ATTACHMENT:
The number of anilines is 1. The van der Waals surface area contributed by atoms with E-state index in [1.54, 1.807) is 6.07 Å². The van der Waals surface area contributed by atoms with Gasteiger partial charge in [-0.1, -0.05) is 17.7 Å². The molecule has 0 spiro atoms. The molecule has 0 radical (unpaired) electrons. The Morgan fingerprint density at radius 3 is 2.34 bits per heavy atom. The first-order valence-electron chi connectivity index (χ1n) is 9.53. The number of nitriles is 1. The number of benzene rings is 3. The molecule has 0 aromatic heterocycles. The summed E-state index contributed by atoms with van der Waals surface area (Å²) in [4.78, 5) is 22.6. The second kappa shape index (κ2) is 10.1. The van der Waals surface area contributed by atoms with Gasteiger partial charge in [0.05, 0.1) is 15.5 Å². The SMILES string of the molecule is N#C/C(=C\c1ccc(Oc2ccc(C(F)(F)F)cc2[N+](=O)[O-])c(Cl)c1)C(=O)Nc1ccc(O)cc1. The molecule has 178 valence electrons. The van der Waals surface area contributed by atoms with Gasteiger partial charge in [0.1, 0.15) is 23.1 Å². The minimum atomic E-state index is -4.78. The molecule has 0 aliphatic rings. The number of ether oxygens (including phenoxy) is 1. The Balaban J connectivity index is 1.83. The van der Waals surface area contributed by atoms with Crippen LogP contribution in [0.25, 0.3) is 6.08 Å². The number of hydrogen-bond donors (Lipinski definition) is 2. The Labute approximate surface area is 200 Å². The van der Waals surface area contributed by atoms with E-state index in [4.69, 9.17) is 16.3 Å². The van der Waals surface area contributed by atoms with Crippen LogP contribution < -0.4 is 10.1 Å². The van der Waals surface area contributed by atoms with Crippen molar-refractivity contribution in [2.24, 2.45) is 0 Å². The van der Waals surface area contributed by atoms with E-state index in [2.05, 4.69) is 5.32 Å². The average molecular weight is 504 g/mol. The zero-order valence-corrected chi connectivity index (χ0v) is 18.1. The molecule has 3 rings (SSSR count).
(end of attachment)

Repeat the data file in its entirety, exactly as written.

The number of anilines is 1. The van der Waals surface area contributed by atoms with E-state index in [1.54, 1.807) is 6.07 Å². The van der Waals surface area contributed by atoms with Gasteiger partial charge in [-0.1, -0.05) is 17.7 Å². The molecule has 0 spiro atoms. The molecule has 0 radical (unpaired) electrons. The Morgan fingerprint density at radius 3 is 2.34 bits per heavy atom. The first-order valence-electron chi connectivity index (χ1n) is 9.53. The number of nitriles is 1. The number of benzene rings is 3. The molecule has 0 aromatic heterocycles. The summed E-state index contributed by atoms with van der Waals surface area (Å²) in [4.78, 5) is 22.6. The second kappa shape index (κ2) is 10.1. The van der Waals surface area contributed by atoms with Gasteiger partial charge in [0.05, 0.1) is 15.5 Å². The SMILES string of the molecule is N#C/C(=C\c1ccc(Oc2ccc(C(F)(F)F)cc2[N+](=O)[O-])c(Cl)c1)C(=O)Nc1ccc(O)cc1. The molecule has 178 valence electrons. The van der Waals surface area contributed by atoms with Gasteiger partial charge in [0.1, 0.15) is 23.1 Å². The minimum atomic E-state index is -4.78. The molecule has 0 aliphatic rings. The number of ether oxygens (including phenoxy) is 1. The Balaban J connectivity index is 1.83. The van der Waals surface area contributed by atoms with Crippen LogP contribution in [0.25, 0.3) is 6.08 Å². The number of hydrogen-bond donors (Lipinski definition) is 2. The Labute approximate surface area is 200 Å². The van der Waals surface area contributed by atoms with E-state index in [4.69, 9.17) is 16.3 Å². The van der Waals surface area contributed by atoms with Crippen LogP contribution < -0.4 is 10.1 Å². The van der Waals surface area contributed by atoms with Crippen molar-refractivity contribution in [2.24, 2.45) is 0 Å². The van der Waals surface area contributed by atoms with E-state index in [2.05, 4.69) is 5.32 Å². The average molecular weight is 504 g/mol. The zero-order valence-corrected chi connectivity index (χ0v) is 18.1. The molecule has 3 rings (SSSR count).